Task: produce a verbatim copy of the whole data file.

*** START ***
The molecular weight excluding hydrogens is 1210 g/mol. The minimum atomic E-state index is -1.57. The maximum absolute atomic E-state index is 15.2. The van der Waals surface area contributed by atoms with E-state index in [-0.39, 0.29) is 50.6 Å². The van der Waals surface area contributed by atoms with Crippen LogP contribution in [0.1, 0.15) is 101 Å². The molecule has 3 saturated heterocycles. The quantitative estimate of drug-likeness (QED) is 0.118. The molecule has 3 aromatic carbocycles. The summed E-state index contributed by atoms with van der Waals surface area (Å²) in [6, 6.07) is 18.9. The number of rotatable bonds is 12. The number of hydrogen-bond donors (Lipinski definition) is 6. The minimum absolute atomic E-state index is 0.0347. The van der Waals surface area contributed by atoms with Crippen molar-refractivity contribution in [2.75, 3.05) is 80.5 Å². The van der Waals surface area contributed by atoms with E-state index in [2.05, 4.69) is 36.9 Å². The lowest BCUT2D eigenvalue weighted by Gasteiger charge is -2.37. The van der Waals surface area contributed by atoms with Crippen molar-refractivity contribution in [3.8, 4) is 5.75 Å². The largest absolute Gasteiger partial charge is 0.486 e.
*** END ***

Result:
The molecular weight excluding hydrogens is 1210 g/mol. The minimum atomic E-state index is -1.57. The maximum absolute atomic E-state index is 15.2. The van der Waals surface area contributed by atoms with E-state index in [-0.39, 0.29) is 50.6 Å². The van der Waals surface area contributed by atoms with Crippen LogP contribution in [0.1, 0.15) is 101 Å². The molecule has 3 saturated heterocycles. The quantitative estimate of drug-likeness (QED) is 0.118. The molecule has 3 aromatic carbocycles. The summed E-state index contributed by atoms with van der Waals surface area (Å²) in [6, 6.07) is 18.9. The number of rotatable bonds is 12. The number of hydrogen-bond donors (Lipinski definition) is 6. The minimum absolute atomic E-state index is 0.0347. The van der Waals surface area contributed by atoms with Crippen molar-refractivity contribution in [2.75, 3.05) is 80.5 Å². The van der Waals surface area contributed by atoms with E-state index in [2.05, 4.69) is 36.9 Å². The lowest BCUT2D eigenvalue weighted by Gasteiger charge is -2.37. The van der Waals surface area contributed by atoms with Crippen molar-refractivity contribution in [3.8, 4) is 5.75 Å². The largest absolute Gasteiger partial charge is 0.486 e.